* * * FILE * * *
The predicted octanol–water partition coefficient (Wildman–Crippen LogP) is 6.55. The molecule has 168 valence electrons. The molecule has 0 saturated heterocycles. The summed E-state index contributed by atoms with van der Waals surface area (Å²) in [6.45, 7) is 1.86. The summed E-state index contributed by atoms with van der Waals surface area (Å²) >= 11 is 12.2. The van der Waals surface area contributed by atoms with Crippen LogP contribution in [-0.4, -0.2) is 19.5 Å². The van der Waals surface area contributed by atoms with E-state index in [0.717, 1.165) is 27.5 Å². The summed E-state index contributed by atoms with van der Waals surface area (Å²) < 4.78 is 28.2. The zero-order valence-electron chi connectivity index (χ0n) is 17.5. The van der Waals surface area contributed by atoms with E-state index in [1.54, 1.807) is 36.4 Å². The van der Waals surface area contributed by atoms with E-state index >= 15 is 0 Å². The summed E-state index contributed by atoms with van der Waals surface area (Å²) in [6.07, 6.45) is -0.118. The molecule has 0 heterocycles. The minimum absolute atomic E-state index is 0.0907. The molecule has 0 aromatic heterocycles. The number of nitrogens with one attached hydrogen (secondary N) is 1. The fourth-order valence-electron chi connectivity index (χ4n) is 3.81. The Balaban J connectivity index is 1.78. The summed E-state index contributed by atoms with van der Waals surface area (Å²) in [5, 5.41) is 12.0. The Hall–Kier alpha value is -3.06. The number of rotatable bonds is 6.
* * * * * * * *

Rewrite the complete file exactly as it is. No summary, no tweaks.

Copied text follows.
The predicted octanol–water partition coefficient (Wildman–Crippen LogP) is 6.55. The molecule has 168 valence electrons. The molecule has 0 saturated heterocycles. The summed E-state index contributed by atoms with van der Waals surface area (Å²) in [6.45, 7) is 1.86. The summed E-state index contributed by atoms with van der Waals surface area (Å²) >= 11 is 12.2. The van der Waals surface area contributed by atoms with Crippen LogP contribution in [-0.4, -0.2) is 19.5 Å². The van der Waals surface area contributed by atoms with E-state index in [0.717, 1.165) is 27.5 Å². The summed E-state index contributed by atoms with van der Waals surface area (Å²) < 4.78 is 28.2. The zero-order valence-electron chi connectivity index (χ0n) is 17.5. The van der Waals surface area contributed by atoms with E-state index in [1.54, 1.807) is 36.4 Å². The van der Waals surface area contributed by atoms with E-state index >= 15 is 0 Å². The summed E-state index contributed by atoms with van der Waals surface area (Å²) in [6.07, 6.45) is -0.118. The molecule has 0 heterocycles. The minimum absolute atomic E-state index is 0.0907. The molecule has 0 aromatic heterocycles. The number of nitrogens with one attached hydrogen (secondary N) is 1. The fourth-order valence-electron chi connectivity index (χ4n) is 3.81. The Balaban J connectivity index is 1.78. The summed E-state index contributed by atoms with van der Waals surface area (Å²) in [5, 5.41) is 12.0. The Hall–Kier alpha value is -3.06. The number of rotatable bonds is 6.